Page:Popular Science Monthly Volume 23.djvu/96

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By W. C. CAHALL, M. D.

THE reader has no doubt often wondered why people almost invariably use their right hand in preference to the left. Is it not remarkable that, through all time and in all lands, man has been a right-handed being? The individual exceptions only prove the rule. What is the reason? It can not be simply imitation or heredity, for in those children who are disposed to use the left hand these influences will not avail in changing the inclination, even, in many instances, when supplemented by persuasion or force.

In my belief, there is a physical cause for this uniform habit—a cause that is demonstrable by anatomical and physiological facts. These, for the sake of brevity, are expressed in the following statements:

  1. The brain (cerebrum) is divided into two hemispheres.
  2. The nerve-force and nerve-fibers which produce muscular action on the one side of the body have their origin in the opposite hemisphere of the brain.
  3. The left hemisphere, from the earliest period, is larger and heavier than its counterpart, and the convolutions of gray matter—the PSM V23 D096 Left carotid artery versus the right.jpg1, 2, 3, aorta.
    1. Ascending part of aorta.
    2. Transverse part and arch of aorta.
    3. Descending part of aorta.
    4. Innominate artery.
    5. Right subclavian artery.
    6. Right common carotid artery.
    7. Left common carotid artery.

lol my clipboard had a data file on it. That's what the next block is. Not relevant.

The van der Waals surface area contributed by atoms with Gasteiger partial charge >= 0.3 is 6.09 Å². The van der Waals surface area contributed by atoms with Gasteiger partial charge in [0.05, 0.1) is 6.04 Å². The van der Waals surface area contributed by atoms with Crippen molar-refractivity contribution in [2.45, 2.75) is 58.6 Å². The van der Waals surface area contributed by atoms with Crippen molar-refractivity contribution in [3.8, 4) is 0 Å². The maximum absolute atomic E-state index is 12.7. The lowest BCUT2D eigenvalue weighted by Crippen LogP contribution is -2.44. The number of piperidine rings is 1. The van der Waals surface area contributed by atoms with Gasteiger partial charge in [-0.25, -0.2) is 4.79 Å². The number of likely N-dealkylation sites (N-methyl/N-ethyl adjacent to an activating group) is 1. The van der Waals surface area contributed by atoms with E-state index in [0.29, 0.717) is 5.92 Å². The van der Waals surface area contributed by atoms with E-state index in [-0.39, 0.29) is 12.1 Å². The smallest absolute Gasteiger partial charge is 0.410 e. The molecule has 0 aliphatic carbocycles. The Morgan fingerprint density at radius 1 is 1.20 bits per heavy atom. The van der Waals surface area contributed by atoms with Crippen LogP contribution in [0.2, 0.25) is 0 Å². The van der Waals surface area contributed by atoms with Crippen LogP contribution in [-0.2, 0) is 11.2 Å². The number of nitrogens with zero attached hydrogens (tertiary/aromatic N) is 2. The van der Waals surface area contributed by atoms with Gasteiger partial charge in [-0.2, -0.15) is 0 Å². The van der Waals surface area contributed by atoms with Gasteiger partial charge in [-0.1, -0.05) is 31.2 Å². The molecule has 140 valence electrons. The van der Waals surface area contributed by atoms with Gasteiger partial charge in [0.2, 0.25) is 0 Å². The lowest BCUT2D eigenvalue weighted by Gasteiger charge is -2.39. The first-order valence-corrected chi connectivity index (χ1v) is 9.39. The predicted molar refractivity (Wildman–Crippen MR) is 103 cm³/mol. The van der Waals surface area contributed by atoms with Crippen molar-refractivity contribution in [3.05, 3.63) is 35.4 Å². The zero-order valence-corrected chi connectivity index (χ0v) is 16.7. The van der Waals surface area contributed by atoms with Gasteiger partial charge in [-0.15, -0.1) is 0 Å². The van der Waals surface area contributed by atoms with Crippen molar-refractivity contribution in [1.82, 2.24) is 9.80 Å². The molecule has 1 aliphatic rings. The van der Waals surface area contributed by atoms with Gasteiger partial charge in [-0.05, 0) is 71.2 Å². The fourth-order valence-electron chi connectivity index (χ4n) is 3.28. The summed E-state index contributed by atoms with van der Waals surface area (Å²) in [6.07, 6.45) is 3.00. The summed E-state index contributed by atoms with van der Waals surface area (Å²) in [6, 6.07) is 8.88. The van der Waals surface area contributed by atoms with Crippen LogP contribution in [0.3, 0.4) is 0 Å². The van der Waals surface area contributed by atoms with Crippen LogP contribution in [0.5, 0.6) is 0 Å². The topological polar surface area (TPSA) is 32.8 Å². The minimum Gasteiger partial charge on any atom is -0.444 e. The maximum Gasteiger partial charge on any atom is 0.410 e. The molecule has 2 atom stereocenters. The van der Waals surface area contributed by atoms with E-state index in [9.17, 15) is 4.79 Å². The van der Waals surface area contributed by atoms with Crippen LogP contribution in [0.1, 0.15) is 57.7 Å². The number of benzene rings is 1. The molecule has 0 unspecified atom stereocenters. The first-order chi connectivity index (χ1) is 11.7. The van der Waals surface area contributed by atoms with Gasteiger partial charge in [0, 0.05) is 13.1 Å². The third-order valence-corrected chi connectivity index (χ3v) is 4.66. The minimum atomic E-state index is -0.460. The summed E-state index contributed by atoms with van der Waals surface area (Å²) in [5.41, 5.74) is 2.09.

8. Left subclavian artery.
    reservoirs of nervous energy—are more numerous on this side than on the right.
  4. This superior development of the left hemisphere as to weight, size, and richness of convolutions, may be attributed to a peculiar arrangement of the blood-vessels, by means of which a greater blood-supply is distributed to the brain-substance of this side.
  5. The arrangement of the blood-vessels to which I refer is the manner of origin of the right and left common carotid arteries. The carotid artery is a branch of the innominate artery on the right side, while it springs direct from the aorta on the left.

This directness of communication, in addition to a larger caliber of the left carotid, gives the left hemisphere a decided advantage in the race of development.

To reverse these statements we would have: as a consequence of the greater capacity of the left carotid the left hemisphere of the brain has a greater blood-supply; as a consequence, there is a greater de-